What to expect from 4G (LTE) when 3G failed to meet expectations after 7 long years

As much as I’d want to let you know of the technical details of it all, I can only speak in generics.

At the end of this article you should be able to answer the following:

 

 

 

 

 

  1. What’s the difference between 3G and 4G (LTE)?
  2. What happens to 3G devices when the telecom networks upgrade to 4G?
  3. Should we pay the price for the expensive 4G connectivity?
  4. Should we upgrade our devices to 4G/LTE capable ones?

With a little Googling I found out that 4G technically never exists (as of writing). It’s because the standards group (I forgot what they are called, IMT or something) decided that those claiming to be 4G today did not pass their specifications. Regardless, they became lenient on this standard just to differentiate the faster mobile telecommunication system. Under this definition, LTE (Long Term Evolution – yeah what a name) and WiMax2 (not the first wimax generation) fall under the toned-down “4G.”

The difference is that 3G is more inclined to greater voice quality while 4G is keen on delivering faster internet data. 4G offers up to 3 to 10x faster mobile data speed and claims that you’ll experience smoother video streaming even in high-definition (imagine no buffering).

Of course this is not possible without the telecom companies establishing new 4G infrastructures. Billions of pesos (maybe dollars, I have yet to check) have been/are being spent by Smart and Globe for this LTE network alone.

Looking back, 3G has been introduced in the Philippines since 2005. From then until now, those of you who have used broadband sticks for their laptops or browsed the web on their phones (while stationary or mobile) are witnesses on how this technology essentially sucks. Seven years and look at where we are now – areas with dead GSM (let’s call this 1G) signal, barely a good 100 kbps speed while on the road. It’s ugly.

Look, when you buy a 3G phone, or most likely the smartphone you have since 2008, already has built-in 3G antenna that’s capable of speeds from 3mbps to 15 mbps. Did Globe or Smart ever capitalized on that? Did they achieve that speed? NO. I bet your device never even reached 1mbps at most times.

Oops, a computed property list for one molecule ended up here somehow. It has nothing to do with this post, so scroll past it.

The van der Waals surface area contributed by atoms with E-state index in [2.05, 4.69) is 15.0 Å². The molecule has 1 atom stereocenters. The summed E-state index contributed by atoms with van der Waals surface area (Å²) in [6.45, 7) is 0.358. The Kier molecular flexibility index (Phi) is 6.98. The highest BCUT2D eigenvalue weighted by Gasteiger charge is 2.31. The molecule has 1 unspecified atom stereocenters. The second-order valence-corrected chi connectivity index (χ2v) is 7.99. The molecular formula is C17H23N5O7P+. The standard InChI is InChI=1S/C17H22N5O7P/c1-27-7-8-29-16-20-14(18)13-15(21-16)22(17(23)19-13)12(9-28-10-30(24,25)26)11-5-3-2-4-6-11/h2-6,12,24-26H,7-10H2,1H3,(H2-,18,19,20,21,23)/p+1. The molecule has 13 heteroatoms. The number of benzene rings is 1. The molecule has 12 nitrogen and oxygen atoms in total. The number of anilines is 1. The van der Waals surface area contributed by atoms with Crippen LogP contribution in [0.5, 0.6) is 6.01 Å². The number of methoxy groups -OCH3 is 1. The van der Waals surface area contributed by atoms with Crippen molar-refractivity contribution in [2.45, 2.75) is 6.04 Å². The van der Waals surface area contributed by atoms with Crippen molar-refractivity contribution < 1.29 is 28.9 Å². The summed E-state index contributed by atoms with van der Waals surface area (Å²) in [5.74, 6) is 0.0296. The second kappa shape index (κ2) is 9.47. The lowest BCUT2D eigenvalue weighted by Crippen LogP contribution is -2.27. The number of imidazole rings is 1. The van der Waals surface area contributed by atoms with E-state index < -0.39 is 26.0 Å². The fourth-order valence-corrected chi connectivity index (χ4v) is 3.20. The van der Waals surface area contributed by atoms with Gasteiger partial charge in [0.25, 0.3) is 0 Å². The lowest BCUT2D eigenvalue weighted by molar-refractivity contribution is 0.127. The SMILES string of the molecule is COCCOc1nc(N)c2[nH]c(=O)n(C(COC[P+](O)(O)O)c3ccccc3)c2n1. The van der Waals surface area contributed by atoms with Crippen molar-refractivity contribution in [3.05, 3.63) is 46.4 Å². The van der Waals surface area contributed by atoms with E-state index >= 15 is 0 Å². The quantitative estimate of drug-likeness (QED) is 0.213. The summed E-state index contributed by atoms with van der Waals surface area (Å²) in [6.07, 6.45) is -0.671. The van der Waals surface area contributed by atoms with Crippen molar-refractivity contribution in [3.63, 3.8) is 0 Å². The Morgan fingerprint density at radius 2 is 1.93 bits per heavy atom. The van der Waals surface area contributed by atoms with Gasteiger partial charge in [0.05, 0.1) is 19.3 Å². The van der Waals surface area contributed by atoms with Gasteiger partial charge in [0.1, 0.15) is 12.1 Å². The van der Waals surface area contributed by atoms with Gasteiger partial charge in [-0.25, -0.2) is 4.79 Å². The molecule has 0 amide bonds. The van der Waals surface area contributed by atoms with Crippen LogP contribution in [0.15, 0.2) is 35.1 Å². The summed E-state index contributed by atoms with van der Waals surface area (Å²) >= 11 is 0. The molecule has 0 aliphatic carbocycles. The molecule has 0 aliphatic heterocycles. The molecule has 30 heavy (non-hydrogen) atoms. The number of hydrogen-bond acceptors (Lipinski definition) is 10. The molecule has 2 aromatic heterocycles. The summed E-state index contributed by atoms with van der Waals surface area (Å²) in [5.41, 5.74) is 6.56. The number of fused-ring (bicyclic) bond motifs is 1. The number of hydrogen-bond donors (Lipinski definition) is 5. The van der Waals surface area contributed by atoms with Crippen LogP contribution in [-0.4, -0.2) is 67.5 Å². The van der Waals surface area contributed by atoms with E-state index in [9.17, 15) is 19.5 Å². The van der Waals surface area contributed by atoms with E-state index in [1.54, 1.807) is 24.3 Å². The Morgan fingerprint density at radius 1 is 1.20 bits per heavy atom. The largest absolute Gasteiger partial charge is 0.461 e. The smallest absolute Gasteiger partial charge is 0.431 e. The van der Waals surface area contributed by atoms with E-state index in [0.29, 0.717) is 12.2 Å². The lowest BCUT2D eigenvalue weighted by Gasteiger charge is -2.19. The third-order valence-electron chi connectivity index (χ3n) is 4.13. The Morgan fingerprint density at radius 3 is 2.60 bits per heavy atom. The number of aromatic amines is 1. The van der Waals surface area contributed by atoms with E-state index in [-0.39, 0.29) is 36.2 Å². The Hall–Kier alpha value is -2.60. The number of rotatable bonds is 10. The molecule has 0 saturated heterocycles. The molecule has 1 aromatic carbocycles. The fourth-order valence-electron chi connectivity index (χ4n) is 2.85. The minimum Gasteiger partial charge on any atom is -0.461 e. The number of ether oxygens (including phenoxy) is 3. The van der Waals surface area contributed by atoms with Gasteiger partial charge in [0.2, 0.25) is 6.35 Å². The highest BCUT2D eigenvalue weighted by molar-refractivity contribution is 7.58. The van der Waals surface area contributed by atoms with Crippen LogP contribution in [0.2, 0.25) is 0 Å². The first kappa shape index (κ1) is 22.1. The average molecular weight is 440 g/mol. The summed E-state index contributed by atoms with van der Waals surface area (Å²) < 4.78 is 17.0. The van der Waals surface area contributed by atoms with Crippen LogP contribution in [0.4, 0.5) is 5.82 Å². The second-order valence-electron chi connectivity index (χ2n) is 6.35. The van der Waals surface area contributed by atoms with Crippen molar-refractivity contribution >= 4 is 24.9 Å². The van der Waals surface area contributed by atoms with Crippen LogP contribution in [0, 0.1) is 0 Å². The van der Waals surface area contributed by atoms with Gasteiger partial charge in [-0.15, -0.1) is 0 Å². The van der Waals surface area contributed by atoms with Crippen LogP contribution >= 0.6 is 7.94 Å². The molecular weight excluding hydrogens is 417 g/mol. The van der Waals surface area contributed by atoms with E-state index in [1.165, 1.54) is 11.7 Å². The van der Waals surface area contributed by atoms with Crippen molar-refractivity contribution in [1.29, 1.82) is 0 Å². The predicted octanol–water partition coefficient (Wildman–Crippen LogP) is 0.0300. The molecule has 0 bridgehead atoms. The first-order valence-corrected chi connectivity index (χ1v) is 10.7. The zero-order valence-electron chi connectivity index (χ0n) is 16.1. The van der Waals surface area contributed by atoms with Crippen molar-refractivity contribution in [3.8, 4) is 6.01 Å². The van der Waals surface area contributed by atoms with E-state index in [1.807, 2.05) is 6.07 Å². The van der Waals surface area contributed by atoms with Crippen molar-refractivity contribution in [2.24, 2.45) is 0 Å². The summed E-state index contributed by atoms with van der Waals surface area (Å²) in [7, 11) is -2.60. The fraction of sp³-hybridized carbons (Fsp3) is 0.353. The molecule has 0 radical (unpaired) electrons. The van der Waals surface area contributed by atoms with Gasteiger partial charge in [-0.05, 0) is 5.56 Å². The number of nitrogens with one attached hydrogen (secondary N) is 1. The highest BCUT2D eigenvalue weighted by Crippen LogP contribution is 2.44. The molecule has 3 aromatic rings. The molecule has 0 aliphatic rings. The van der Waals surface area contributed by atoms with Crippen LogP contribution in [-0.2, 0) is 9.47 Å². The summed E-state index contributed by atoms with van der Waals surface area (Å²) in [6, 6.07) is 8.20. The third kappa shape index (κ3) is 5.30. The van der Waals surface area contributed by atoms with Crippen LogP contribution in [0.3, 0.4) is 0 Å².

But that’s not actually to be blamed on the telecom companies (both here and abroad). I have read somewhere that the 3G infrastructure posed this limitation no matter how much they upgrade their networks. I know it doesn’t make sense, but that’s what it is.

So as 4G arrives, that limitation is overcome. But not without the high price.

So what happens to your 3G device as both Globe and Smart starts upgrading to 4G? Nothing. Do not fear obsolescence just yet. In fact, 3G is in it for the long term TOO. This is because of the backwards compatibility of the 4G standard. That means if you’re not in an LTE-covered area, but have 3G coverage, your 4G device will switch to 3G (fortunately or unfortunately depends on your circumstance).

Should we pay the price? “We” being the average mid-income consumer, should not. At least not yet. It’s too expensive, and worse, it is capped. Picture this:

The 3G (wimax) plan I used to have offers an unlimited data. That means I can download maybe 30-50 gigabyte (or more) worth of apps, songs, ebooks, movies in a month. But it will also mean my PC is open 24/7 and my torrent client is smartly lined up and organized as downloading will be very very slow. Compare that to 4G (LTE) with a monthly cap of at most 15gigabyte but with 10 times the download speed. You can download 5-6 movies in 3 hours and you’re a goner for the rest of the month. You’ll be stuck to their minimum speed (maybe 200kbps?) until your cap is reset the next month.

That’s a choice between 3 hours of ecstasy or 30 days mediocre connectivity (I like using ‘mediocre’ because depending on how you say it, “joke” can come out of it).

Should we upgrade to 4G/LTE device? This of course is extremely based on your capacity to buy or pay. We all want what’s new out there!! Don’t make me start with the iPhone 5!

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